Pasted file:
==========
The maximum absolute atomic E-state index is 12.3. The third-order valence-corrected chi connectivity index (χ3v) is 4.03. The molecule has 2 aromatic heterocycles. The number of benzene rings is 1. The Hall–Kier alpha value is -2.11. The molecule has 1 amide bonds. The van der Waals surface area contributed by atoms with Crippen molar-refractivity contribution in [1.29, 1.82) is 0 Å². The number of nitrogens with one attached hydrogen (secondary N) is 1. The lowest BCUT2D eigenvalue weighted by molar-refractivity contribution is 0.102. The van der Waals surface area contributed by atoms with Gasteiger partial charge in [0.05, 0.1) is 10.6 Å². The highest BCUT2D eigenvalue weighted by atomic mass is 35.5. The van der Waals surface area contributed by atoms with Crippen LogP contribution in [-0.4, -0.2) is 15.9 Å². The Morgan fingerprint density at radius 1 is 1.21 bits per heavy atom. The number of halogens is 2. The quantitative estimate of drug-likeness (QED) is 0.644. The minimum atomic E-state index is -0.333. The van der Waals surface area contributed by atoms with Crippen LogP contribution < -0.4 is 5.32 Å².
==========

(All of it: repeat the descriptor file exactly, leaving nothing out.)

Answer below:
The maximum absolute atomic E-state index is 12.3. The third-order valence-corrected chi connectivity index (χ3v) is 4.03. The molecule has 2 aromatic heterocycles. The number of benzene rings is 1. The Hall–Kier alpha value is -2.11. The molecule has 1 amide bonds. The van der Waals surface area contributed by atoms with Crippen molar-refractivity contribution in [1.29, 1.82) is 0 Å². The number of nitrogens with one attached hydrogen (secondary N) is 1. The lowest BCUT2D eigenvalue weighted by molar-refractivity contribution is 0.102. The van der Waals surface area contributed by atoms with Gasteiger partial charge in [0.05, 0.1) is 10.6 Å². The highest BCUT2D eigenvalue weighted by atomic mass is 35.5. The van der Waals surface area contributed by atoms with Crippen LogP contribution in [-0.4, -0.2) is 15.9 Å². The Morgan fingerprint density at radius 1 is 1.21 bits per heavy atom. The number of halogens is 2. The quantitative estimate of drug-likeness (QED) is 0.644. The minimum atomic E-state index is -0.333. The van der Waals surface area contributed by atoms with Crippen LogP contribution < -0.4 is 5.32 Å².